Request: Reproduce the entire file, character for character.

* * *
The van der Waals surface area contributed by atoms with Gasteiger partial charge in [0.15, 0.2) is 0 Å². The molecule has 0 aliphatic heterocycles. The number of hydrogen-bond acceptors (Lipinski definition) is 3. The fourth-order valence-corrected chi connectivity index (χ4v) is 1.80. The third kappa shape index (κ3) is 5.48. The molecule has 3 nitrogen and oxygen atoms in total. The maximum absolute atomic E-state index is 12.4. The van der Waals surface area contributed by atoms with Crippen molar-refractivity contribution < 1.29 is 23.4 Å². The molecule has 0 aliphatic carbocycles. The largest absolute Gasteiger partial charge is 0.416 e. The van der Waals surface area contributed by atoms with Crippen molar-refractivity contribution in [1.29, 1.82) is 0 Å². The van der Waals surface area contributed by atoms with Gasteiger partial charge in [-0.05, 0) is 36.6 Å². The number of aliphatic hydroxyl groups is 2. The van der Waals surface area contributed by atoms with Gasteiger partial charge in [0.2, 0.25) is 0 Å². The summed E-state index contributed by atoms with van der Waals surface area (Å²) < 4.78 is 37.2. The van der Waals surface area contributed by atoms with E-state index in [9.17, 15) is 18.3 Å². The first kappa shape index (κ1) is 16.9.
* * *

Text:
The van der Waals surface area contributed by atoms with Gasteiger partial charge in [0.15, 0.2) is 0 Å². The molecule has 0 aliphatic heterocycles. The number of hydrogen-bond acceptors (Lipinski definition) is 3. The fourth-order valence-corrected chi connectivity index (χ4v) is 1.80. The third kappa shape index (κ3) is 5.48. The molecule has 3 nitrogen and oxygen atoms in total. The maximum absolute atomic E-state index is 12.4. The van der Waals surface area contributed by atoms with Crippen molar-refractivity contribution < 1.29 is 23.4 Å². The molecule has 0 aliphatic carbocycles. The largest absolute Gasteiger partial charge is 0.416 e. The van der Waals surface area contributed by atoms with Crippen molar-refractivity contribution in [1.29, 1.82) is 0 Å². The van der Waals surface area contributed by atoms with Gasteiger partial charge in [-0.05, 0) is 36.6 Å². The number of aliphatic hydroxyl groups is 2. The van der Waals surface area contributed by atoms with Gasteiger partial charge in [0.2, 0.25) is 0 Å². The summed E-state index contributed by atoms with van der Waals surface area (Å²) < 4.78 is 37.2. The van der Waals surface area contributed by atoms with E-state index in [9.17, 15) is 18.3 Å². The first kappa shape index (κ1) is 16.9.